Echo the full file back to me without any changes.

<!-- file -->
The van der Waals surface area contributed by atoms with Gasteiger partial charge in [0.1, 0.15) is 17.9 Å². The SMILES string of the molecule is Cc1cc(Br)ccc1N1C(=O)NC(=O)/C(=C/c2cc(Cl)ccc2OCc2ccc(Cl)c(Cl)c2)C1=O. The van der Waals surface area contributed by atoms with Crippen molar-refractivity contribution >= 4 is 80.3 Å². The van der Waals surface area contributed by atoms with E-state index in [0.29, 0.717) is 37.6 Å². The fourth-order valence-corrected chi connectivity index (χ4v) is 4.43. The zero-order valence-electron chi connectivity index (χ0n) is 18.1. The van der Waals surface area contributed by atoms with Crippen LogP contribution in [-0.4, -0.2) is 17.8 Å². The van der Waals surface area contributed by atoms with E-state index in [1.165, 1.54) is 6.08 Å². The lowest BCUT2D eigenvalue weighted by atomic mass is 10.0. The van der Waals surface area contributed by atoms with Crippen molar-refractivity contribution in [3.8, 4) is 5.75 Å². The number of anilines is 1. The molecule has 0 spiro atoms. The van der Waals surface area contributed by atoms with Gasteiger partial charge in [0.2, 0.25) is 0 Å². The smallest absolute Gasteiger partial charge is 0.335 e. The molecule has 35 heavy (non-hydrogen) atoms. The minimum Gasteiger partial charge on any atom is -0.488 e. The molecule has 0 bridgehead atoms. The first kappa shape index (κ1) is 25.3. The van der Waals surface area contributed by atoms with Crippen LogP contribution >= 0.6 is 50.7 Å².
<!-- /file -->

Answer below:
The van der Waals surface area contributed by atoms with Gasteiger partial charge in [0.1, 0.15) is 17.9 Å². The SMILES string of the molecule is Cc1cc(Br)ccc1N1C(=O)NC(=O)/C(=C/c2cc(Cl)ccc2OCc2ccc(Cl)c(Cl)c2)C1=O. The van der Waals surface area contributed by atoms with Crippen molar-refractivity contribution >= 4 is 80.3 Å². The van der Waals surface area contributed by atoms with E-state index in [0.29, 0.717) is 37.6 Å². The fourth-order valence-corrected chi connectivity index (χ4v) is 4.43. The zero-order valence-electron chi connectivity index (χ0n) is 18.1. The van der Waals surface area contributed by atoms with Crippen LogP contribution in [-0.4, -0.2) is 17.8 Å². The van der Waals surface area contributed by atoms with E-state index in [1.165, 1.54) is 6.08 Å². The lowest BCUT2D eigenvalue weighted by atomic mass is 10.0. The van der Waals surface area contributed by atoms with Crippen molar-refractivity contribution in [3.8, 4) is 5.75 Å². The number of anilines is 1. The molecule has 0 spiro atoms. The van der Waals surface area contributed by atoms with Gasteiger partial charge in [0.2, 0.25) is 0 Å². The smallest absolute Gasteiger partial charge is 0.335 e. The molecule has 35 heavy (non-hydrogen) atoms. The minimum Gasteiger partial charge on any atom is -0.488 e. The molecule has 0 bridgehead atoms. The first kappa shape index (κ1) is 25.3. The van der Waals surface area contributed by atoms with Crippen LogP contribution >= 0.6 is 50.7 Å².